India launches South Asia Satellite GSAT-9: 5 things to know

Updated on May 06, 2017 09:07 AM IST

India’s space diplomacy took a giant stride with the successful launch of the South Asia Satellite, a “gift” to its neighbours that is aimed to provide the one and half billion people of the region with better communication, weather forecasting, tele-medicine and response to disaster management.

Indian Space Research Organisation’s communication satellite GSAT-9 on-board GSLV-F09 lifts off from Satish Dhawan Space Center in Sriharikota on Friday.(PTI Photo)
Indian Space Research Organisation’s communication satellite GSAT-9 on-board GSLV-F09 lifts off from Satish Dhawan Space Center in Sriharikota on Friday.(PTI Photo)
Hindustan Times, New Delhi | By

India has successfully launched the South Asia Communication Satellite, fully funded by it and touted it as an “invaluable gift” to its South Asian neighbours, which would provide communication and disaster support to the region.

Here are five things to know about the launch:

1) Built by the Indian Space Research Organisation (Isro), its latest communication satellite GSAT-9 called SAS rode piggyback on the 50-m rocket Geosynchronous Satellite Launch Vehicle (GSLV-F09) with the indigenous cryogenic powering the Upper Stage.

The GSLV-F09 blasted off from the Satish Dhawan Space Centre in Sriharikota in Andhra Pradesh and injected the GSAT-9 into the orbit in a flawless flight.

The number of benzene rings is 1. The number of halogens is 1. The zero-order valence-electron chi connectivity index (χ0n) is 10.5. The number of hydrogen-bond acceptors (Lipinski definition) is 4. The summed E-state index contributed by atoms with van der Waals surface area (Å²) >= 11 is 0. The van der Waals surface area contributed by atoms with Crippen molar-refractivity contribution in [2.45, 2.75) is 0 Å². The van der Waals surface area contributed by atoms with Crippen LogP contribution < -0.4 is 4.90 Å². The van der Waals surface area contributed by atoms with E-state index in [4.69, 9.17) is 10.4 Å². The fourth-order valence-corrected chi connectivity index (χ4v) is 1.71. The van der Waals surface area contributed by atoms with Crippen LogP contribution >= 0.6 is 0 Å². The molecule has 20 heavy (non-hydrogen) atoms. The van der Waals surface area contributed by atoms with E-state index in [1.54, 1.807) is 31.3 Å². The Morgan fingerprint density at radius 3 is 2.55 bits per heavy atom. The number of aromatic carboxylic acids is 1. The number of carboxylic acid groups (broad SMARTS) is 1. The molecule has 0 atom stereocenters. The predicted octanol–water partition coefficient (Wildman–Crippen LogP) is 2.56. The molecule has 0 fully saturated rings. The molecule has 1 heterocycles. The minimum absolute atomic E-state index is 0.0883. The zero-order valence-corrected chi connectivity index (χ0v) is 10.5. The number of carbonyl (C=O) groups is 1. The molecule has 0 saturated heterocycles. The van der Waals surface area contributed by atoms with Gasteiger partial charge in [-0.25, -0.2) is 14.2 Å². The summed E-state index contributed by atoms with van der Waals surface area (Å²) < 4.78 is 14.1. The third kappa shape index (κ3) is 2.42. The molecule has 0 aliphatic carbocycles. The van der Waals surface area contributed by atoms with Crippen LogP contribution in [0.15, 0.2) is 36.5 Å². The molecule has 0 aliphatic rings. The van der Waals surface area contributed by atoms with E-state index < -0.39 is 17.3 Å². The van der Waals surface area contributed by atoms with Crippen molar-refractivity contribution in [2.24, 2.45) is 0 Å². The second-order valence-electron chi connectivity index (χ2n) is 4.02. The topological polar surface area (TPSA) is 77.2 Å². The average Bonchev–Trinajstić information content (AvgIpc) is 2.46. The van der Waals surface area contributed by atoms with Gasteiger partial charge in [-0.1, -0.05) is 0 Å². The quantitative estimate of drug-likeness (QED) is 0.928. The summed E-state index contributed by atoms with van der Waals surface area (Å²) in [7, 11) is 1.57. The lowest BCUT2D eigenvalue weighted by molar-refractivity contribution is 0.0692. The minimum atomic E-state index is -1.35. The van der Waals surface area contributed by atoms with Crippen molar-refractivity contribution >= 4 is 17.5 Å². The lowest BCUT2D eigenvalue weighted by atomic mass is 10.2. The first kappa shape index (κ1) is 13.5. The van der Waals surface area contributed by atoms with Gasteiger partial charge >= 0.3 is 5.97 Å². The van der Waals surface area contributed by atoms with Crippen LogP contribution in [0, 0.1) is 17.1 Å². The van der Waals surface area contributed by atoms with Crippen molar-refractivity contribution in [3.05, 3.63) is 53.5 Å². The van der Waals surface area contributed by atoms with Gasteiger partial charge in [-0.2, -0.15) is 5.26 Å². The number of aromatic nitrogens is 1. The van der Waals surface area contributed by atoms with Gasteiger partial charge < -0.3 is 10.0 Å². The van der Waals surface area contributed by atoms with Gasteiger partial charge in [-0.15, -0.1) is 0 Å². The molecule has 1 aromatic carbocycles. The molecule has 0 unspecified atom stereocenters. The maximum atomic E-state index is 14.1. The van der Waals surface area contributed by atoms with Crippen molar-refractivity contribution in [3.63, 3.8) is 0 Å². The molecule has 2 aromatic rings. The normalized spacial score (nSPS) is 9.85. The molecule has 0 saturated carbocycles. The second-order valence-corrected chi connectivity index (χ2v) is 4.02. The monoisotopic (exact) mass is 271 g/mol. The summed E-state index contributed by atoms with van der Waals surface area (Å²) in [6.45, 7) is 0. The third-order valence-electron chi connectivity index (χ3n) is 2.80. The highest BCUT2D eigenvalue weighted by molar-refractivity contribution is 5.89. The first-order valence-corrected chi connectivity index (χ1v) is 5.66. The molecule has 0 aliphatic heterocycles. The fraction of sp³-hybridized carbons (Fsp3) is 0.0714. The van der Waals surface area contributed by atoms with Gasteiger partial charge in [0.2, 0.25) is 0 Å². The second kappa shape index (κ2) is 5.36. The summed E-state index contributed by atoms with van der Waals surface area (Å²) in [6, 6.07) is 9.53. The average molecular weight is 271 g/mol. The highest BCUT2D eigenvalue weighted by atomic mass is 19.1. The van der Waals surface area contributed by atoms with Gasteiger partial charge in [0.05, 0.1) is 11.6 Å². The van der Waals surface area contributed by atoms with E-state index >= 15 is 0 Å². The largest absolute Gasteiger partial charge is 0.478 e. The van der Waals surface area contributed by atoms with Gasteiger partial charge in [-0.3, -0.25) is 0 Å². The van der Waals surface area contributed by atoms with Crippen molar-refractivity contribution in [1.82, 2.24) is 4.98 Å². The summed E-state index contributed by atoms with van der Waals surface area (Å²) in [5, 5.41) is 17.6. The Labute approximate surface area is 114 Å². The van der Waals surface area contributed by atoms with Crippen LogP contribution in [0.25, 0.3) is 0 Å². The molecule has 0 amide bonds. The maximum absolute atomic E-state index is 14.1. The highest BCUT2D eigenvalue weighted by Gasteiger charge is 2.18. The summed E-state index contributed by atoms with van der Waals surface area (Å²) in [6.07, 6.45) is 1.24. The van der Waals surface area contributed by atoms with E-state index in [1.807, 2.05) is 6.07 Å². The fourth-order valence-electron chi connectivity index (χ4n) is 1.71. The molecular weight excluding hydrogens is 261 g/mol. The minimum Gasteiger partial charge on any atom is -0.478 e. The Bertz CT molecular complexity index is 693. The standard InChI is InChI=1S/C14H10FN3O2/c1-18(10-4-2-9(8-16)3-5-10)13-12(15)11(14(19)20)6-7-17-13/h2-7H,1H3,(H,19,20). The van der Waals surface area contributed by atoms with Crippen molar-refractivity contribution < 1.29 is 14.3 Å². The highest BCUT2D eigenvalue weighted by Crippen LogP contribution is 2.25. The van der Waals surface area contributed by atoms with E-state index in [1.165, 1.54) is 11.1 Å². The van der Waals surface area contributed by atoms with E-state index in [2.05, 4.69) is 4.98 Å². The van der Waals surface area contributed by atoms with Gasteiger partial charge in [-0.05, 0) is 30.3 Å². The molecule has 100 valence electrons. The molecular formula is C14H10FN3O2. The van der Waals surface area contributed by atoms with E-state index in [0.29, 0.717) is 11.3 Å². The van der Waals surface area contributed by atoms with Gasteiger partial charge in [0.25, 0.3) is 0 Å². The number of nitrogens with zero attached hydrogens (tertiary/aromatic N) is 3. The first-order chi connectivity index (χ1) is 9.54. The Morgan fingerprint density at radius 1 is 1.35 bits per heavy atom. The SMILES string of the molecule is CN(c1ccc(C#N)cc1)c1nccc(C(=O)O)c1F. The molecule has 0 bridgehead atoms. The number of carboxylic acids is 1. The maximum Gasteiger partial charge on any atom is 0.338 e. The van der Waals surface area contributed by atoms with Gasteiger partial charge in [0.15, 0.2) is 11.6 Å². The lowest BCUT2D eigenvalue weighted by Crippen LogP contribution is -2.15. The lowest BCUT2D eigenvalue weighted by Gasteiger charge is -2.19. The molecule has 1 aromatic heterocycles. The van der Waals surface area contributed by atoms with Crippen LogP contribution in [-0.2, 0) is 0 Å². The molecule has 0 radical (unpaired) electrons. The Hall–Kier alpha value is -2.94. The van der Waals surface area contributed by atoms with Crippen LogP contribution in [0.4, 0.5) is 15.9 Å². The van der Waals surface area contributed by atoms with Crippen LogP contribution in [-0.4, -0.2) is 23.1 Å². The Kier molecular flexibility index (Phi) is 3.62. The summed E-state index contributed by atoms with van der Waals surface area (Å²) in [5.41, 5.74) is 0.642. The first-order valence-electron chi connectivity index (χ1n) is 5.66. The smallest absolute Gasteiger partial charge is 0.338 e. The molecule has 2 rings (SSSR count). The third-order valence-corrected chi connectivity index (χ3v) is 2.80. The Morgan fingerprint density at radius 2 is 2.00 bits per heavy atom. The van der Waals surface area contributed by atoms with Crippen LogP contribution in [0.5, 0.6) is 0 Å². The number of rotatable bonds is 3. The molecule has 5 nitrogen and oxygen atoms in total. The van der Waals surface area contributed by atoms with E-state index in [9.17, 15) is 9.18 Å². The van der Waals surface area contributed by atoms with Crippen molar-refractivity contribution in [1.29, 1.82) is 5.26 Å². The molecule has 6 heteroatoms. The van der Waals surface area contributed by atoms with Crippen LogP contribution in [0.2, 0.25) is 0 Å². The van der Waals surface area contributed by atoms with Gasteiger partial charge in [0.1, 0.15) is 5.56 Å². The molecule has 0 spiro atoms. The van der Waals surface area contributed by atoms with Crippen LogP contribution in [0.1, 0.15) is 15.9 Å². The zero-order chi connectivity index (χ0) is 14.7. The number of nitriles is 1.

2) The launch was celebrated jointly through a video conference by PM Narendra Modi, Afghanistan President Ashraf Ghani, Bangladesh PM Sheikh Hasina, Bhutanese PM Thering Tobgay, Maldivian President Abdulla Yameen, Nepalese PM Pushpa Kamal Dahal and Sri Lankan President Maithripala Srisena.

Describing the launch as a “historic moment”, Modi said it opens up new horizons of engagement among the countries of the region. In his speech to Saarc leaders, except Pakistan, Modi said, “Our coming together is a sign of our unshakeable resolve to place the needs of our peoples in the forefront. It shows that our collective choices for our citizens will bring us together for: cooperation, not conflict; development, not destruction; and prosperity not poverty.”

3) Modi’s remarks were seen as a veiled message to Pakistan which stayed out of the project as it didn’t want any “Indian gift”.

“Together we will achieve better governance, banking services and education in remote areas. Linking people with top-end medical services and quick response to natural disaster,” Modi added.

4) Ghani described the launch as “South Asia’s giant step towards regional cooperation” and said it makes the region’s integration a reality. Hailing Modi’s vision, he said, “The gap between talk and action is bridged today.”

5) Hasina said it will “change the face of South Asia”. With the launch, the cooperation among the South Asian nations has expanded from land, water, air to space, she said. Tobgay said it is for the first time in the history that a country is launching a satellite for an entire region. Yameen said Modi’s “sabka saath sabka vikas” is an ideal template for the South Asian integration.

Dahal, popularly known as ‘Prachanda’, said his country would benefit immensely from the satellite. Srisena said the development signifies inclusiveness and friendly cooperation.

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